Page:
She had to run.
She ran, lungs burning, heart pounding, the screams of the world around her filling not just her head, but her ears.
She ran, and every time she looked down, she was startled to not see a gaping hole in her chest, blood spattered all over. The wound there felt physical. It felt like it ought to be a fluttering-edged shrapnel-filled gory emptiness, a wound from which there was no salvation. But there was just skin and shirt and faint scars.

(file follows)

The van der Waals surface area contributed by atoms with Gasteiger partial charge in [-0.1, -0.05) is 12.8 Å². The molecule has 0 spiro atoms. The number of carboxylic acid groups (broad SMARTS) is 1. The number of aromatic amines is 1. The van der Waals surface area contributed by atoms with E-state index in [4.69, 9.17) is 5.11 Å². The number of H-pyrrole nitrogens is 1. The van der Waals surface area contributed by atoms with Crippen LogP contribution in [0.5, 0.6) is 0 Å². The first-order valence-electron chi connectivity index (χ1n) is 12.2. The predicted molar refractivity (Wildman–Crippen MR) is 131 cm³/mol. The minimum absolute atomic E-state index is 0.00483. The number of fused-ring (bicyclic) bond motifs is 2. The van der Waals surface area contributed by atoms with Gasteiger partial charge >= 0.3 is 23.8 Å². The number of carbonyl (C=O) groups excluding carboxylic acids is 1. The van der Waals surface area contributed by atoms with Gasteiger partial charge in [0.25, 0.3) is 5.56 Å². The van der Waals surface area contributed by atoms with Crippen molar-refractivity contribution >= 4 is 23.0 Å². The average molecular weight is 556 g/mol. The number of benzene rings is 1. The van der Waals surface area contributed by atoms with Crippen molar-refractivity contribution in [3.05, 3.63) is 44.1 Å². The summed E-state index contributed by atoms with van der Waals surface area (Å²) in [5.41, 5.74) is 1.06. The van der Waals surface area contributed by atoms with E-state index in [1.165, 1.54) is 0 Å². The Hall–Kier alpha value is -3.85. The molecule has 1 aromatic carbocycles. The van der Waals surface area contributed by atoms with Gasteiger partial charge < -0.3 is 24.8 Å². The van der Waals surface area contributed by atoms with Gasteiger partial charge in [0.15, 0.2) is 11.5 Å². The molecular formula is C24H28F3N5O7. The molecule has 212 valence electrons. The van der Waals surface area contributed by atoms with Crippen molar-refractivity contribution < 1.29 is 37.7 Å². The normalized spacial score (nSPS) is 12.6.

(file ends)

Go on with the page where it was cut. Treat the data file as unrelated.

She ran and kept running, stumbling, skinning hands and knees, then back up, booted feet stomping over rubble and fire.
She ran because at some point, that feeling would catch up, and spindle her, even moreso.
She ran because then her heart would simply come undone.
She ran or it would tear itself right out of her chest.
She ran with a violence to match that breaking.
She ran because she knew she was alone.
She ran. She had to run.